I have to admit that my attention is now wider for these nifty brains and world on the go. For one, my husband is in the e-book enterprise. Second, my hard headed being just lifted itself out of its stubborn position on status quo–so I’m now an explorer, but not yet a fan. (Unless, some study would show that the accessibility provided by this format had the consequence of wider readership especially in developing countries where the public education standards brought about by dismal education budget figures are really low.) Thirdly, was the very interesting whiff of enthusiasm and spirit I got at Teleread. I guess, now I am an explorer plus one.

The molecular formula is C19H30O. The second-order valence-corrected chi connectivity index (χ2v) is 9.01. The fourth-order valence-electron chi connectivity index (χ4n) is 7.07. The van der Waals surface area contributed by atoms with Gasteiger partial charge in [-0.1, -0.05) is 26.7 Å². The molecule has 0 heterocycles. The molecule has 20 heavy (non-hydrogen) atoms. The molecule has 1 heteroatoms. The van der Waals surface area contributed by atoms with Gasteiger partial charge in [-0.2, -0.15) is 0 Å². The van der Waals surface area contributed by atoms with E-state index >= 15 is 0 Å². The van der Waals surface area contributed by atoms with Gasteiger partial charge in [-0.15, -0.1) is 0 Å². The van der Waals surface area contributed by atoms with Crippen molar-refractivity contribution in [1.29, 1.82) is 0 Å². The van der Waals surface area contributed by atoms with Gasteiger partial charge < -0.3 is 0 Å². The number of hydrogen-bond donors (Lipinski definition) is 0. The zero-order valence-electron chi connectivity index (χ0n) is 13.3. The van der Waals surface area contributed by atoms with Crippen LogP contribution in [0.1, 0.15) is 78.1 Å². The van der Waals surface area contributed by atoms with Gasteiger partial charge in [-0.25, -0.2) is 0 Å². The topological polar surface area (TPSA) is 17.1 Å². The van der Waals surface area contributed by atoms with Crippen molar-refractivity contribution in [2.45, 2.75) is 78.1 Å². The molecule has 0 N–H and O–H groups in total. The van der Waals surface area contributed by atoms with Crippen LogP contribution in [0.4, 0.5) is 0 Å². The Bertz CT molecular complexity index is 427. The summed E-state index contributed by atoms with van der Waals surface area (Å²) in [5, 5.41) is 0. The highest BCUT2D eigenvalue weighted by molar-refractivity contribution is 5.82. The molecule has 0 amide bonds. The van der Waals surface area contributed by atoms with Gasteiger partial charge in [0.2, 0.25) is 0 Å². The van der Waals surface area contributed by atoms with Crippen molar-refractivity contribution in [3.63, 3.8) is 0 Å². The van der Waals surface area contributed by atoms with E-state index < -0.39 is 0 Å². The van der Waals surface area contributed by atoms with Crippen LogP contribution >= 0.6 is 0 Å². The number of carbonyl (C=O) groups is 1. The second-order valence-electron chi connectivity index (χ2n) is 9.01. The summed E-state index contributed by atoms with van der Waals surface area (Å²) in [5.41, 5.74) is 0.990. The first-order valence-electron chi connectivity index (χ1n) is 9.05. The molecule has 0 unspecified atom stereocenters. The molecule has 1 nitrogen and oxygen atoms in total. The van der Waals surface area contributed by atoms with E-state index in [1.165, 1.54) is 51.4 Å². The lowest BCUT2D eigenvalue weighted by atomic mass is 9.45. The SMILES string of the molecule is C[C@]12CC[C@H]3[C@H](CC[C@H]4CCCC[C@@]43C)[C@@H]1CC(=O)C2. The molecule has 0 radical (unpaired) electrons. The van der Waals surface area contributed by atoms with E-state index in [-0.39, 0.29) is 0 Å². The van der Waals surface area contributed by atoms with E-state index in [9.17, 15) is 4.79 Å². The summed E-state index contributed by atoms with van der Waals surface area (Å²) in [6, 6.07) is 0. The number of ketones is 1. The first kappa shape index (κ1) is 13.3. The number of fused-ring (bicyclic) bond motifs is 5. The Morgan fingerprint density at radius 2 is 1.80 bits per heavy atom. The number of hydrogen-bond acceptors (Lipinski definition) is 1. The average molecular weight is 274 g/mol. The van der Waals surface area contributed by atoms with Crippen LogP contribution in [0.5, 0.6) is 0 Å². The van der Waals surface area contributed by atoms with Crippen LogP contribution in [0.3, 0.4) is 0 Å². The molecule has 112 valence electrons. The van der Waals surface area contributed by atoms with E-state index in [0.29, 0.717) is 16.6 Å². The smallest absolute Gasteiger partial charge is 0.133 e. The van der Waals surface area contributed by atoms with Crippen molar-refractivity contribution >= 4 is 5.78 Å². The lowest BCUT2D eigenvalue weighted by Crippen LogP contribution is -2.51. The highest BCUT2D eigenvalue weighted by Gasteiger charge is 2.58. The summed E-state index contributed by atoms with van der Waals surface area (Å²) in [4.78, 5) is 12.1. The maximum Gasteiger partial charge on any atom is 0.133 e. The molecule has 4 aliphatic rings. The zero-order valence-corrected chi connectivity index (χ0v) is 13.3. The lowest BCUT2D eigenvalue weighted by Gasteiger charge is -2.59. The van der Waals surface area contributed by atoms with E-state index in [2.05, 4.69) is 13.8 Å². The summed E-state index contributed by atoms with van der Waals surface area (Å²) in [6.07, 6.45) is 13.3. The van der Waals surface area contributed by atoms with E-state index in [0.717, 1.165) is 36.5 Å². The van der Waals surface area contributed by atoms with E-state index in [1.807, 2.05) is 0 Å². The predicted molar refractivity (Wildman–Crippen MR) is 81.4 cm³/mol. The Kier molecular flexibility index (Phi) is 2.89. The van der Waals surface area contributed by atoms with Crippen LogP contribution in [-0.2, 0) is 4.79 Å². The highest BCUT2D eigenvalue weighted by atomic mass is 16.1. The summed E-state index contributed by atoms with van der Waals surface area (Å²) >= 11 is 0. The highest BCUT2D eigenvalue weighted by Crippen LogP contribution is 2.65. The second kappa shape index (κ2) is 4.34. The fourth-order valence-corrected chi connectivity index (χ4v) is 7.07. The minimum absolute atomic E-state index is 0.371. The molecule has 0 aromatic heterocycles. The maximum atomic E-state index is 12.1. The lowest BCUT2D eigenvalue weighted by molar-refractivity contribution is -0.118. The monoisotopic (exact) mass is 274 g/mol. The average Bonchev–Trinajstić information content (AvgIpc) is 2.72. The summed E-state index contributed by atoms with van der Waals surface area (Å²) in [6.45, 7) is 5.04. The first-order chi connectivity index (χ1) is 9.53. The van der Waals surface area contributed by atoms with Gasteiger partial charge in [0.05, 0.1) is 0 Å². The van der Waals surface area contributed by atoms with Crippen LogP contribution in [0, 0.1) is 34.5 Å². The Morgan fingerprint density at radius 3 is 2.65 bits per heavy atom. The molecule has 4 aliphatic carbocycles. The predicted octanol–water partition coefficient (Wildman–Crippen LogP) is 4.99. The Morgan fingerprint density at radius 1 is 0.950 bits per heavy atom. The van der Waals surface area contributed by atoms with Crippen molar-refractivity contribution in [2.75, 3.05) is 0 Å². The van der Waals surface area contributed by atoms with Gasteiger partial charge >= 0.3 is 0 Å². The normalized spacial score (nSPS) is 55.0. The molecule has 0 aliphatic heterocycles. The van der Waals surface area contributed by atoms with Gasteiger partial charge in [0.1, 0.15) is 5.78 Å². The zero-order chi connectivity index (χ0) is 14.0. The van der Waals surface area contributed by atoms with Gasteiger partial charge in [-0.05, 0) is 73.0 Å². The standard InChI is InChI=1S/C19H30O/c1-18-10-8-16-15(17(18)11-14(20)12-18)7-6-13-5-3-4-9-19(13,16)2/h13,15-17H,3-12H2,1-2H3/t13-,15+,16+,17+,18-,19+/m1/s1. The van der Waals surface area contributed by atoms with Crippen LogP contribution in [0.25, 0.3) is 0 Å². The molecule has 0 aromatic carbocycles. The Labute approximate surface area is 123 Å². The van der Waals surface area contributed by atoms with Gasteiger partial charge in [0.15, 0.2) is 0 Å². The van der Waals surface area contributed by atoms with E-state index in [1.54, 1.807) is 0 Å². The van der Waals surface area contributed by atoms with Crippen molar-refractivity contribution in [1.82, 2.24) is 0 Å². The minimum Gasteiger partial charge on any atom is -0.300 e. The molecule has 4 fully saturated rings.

In the past, I have associated electronic versions of books as a necessary evil. It still is. But definitely not evil. It helped me through 2 years of hospital brain work by letting me have 4 volumes worth of textbooks in my pocket! (2 Volumes of Harrison’s Principles of Medicine and 2 Volumes of Schwartz’ Textbook of Surgery plus a whole gamut of other books.) iSilo Reader was the magic software for me at that time. I don’t know now — I have not quite updated myself on this. This was in the late 90s and early 2000s. Back then, I was using the Compaq Ipaq 3760. Sweet! But eventually, we had a disconnect between us because — it was so thick, it kept ripping the seams off the pocket of my smocks and the battery life is pathetic! An hour to an hour and a half at the most. But it has served its good purpose during that time. It had more memory (expandable with a compact flash sleeve) and RAM at 64MB I got my work done especially the last minute stuff that involved typing in information. I had a Targus Portable Keyboard. Nostalgic sniffs — for the keyboard and the student days, but not the iPaq’s specs.